Located 12 miles north of Salem on Highway 221 is Williamson State Park. It is a small parcel of land donated to the State of Oregon in January 1934 by Maud Williamson in the memory of her mother Ruby T. Williamson. The park is equipped with toilet facilities, a covered picnic area and lots of room to run. The ease of access from the main road makes this an ideal site for a quick picnic.
Ecola State Park is a very popular spot to visit, especially if you live near Portland, OR. Almost a straight shot west from Portland on Highway 26 Ecola State Park offers a wide variety of activities.
- Turn left just after entering the park for Crescent Beach access. Here you will find a nice spot to picnic and enjoy breathtaking views.
- Turn right for easier beach access at Indian Beach. Hiking trails up the coastal bluffs give you better views of Tillamook Rock Lighthouse.
There are lots of picnic tables but on the weekends things can be a bit crowded so bring a blanket on which to sit.
A short walk from the parking lot, a well paved trail, will take you out the viewpoint where the picture of Sea Lion Rock was taken. This is a prime spot for whale watching. If you forget your own binoculars the park has provided some coin (quarter) activated viewers.
Trails lead from the parking area down to the sandy beaches below. The trails can be steep and footing unsure on loose rocky ground.
A short one mile drive from the park entrance, on a narrow winding road, is Indian Beach. Here you will find easy beach access a few yards from the parking area. Lots of water addicts come here to swim, surf and just plain enjoy the sun.
If hiking is your thing you can hike north along the coastal bluffs for less than a mile and look STRAIGHT down to the ocean and beaches below. There are several looping points, or if a long hike is what you’re looking for, the full six miles to Seaside, OR., will give you a great workout. This six mile trail was thought to have been originally hiked by Louis and Clark while locating Native American tribes to trade with for supplies.
Ecola State Park is located just north of Cannon Beach, OR. Highway 101 will give you your easiest access to the Cannon Beach. A slow but short drive through a villa of tourist traps winds through town on your way to the park.
Located 5 miles south of Monmouth, OR, near Highway 99 (15 miles north of Corvallis) is Helmick State Park. Established in 1922 from a donation by “Grandma Helmick,” this was originally part of a homestead claim made in 1846. This plot of land was the first deeded to the State of Oregon for park purposes. Originally only five acres, Helmick Park has been enlarged to over 30 acres.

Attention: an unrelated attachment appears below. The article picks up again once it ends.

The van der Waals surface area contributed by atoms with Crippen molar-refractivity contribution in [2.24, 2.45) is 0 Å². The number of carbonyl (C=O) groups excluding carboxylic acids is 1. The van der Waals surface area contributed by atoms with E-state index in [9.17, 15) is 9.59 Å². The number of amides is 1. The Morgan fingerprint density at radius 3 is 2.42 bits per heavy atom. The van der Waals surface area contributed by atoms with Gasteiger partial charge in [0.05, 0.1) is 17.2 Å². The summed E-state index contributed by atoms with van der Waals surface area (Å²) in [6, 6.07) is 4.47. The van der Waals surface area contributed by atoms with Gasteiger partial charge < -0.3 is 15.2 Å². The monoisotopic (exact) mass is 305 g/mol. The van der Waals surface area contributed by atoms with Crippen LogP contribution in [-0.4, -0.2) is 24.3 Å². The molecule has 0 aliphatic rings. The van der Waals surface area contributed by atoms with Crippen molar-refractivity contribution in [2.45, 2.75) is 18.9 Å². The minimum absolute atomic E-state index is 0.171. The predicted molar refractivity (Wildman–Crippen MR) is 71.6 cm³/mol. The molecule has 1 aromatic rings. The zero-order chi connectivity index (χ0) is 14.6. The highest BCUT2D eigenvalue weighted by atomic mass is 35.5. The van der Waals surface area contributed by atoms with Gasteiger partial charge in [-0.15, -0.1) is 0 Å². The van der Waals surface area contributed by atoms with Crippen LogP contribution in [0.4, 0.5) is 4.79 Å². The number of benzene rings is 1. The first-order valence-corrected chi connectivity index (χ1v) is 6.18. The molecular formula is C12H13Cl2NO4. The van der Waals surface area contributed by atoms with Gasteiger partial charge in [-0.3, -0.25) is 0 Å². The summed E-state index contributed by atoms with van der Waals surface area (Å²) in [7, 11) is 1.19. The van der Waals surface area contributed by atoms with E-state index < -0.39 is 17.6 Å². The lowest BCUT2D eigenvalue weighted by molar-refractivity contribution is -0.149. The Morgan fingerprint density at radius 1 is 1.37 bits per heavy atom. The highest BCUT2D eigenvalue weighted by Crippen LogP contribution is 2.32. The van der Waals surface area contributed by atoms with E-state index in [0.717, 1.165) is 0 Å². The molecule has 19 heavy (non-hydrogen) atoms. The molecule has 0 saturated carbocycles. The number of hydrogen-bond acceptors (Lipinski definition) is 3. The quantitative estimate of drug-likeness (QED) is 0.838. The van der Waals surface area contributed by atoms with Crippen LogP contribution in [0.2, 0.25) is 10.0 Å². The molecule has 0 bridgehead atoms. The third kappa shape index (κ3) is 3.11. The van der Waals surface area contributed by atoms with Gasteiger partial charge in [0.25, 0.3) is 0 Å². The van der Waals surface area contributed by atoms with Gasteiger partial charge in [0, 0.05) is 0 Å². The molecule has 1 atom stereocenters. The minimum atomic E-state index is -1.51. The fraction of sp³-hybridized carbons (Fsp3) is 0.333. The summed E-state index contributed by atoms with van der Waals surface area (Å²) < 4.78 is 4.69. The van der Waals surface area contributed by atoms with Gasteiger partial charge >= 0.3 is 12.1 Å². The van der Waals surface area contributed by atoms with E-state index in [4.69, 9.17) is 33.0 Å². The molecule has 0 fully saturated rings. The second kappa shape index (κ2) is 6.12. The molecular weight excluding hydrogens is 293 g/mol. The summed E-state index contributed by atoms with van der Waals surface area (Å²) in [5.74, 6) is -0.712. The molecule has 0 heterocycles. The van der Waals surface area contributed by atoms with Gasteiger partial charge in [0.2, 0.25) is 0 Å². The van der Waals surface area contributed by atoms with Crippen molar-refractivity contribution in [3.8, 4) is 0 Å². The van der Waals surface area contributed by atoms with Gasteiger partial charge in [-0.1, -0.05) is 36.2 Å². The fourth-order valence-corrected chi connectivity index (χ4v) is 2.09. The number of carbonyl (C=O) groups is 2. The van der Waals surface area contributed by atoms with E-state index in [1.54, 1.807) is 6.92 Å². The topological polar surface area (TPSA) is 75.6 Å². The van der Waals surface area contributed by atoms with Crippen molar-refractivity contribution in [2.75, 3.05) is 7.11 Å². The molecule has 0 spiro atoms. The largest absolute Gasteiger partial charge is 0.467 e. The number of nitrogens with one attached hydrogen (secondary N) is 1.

There are many large oaks which provide shelter for the picnic tables beneath them. The view of the river which borders the north edge of the park was unimpressive. The park is equipped with toilet facilities, picnic areas and lots of room to run. The ease of access from the main road makes this an ideal site for a quick picnic.
This old mission site has been turned into a park which lies between Mission Lake and the Willamette River.
Mission Lake was created when the main channel of the Willamette River moved west during the great flood of 1888 to it’s present location, leaving the lake in the old riverbed.
Willamette Mission State Park has an Oregon State Park day use fee of $3.00. The automated permit system accepts $5, $1 and $0.25. The park is closed from dusk to dawn, cars left inside the park after hours may be towed.
Moterized boats are not allowed on the lake.
Old Walnut orchards border the west edge of Mission Lake. Filberts may be found to the east, nearer the Willamette River.
Points of Interest
Cape Lookout State Park has many things to offer to both the casual day hiker and overnight camper.
The campground has 176 tent sites, 10 Yurts and 38 RV spots. The campground is a very short walk from the sandy beach. Mosquitoes can be very pesky in the evening hours, bring your repellent.
From the campgrounds you can make a short drive south to the Cape Lookout trail head. It is about a 2.5 mile hike from the trailhead to the edge of Cape Lookout. As the trail meanders out to the Cape you are treated with spectacular views. If you make this hike in the spring you will be treated to a plethora of wildflowers.
If you look closely in the southern view you can see Haystack Rock and Cape Kiwanda. (For another view of Haystack Rock near Cape Kiwanda go to Mount Hebo.) In the northern view you can see Nearts Spit, the beach on which the Cape Lookout campground is located. Once you reach the end of the trail you are treated with a breathtaking 180 degree view of the Pacific ocean. Hold on to your stuff though, it is usually quite windy here. Children and small animals should be attended to closely.
This is a popular spot for hang gliding.
Cape Lookout State Park is located about 15 miles west of Tillamook, OR.
Pictured here is the beach at Cape Kiwanda. The beach is a wonderful fine sand, ideal for building a sandcastle. Surfers and windsurfers alike flock to this park because of the sheltered cove offered by Cape Kiwanda. Just to the left of this picture you will find Haystack Rock.
Cape Kiwanda State Park is located near Pacific City, OR.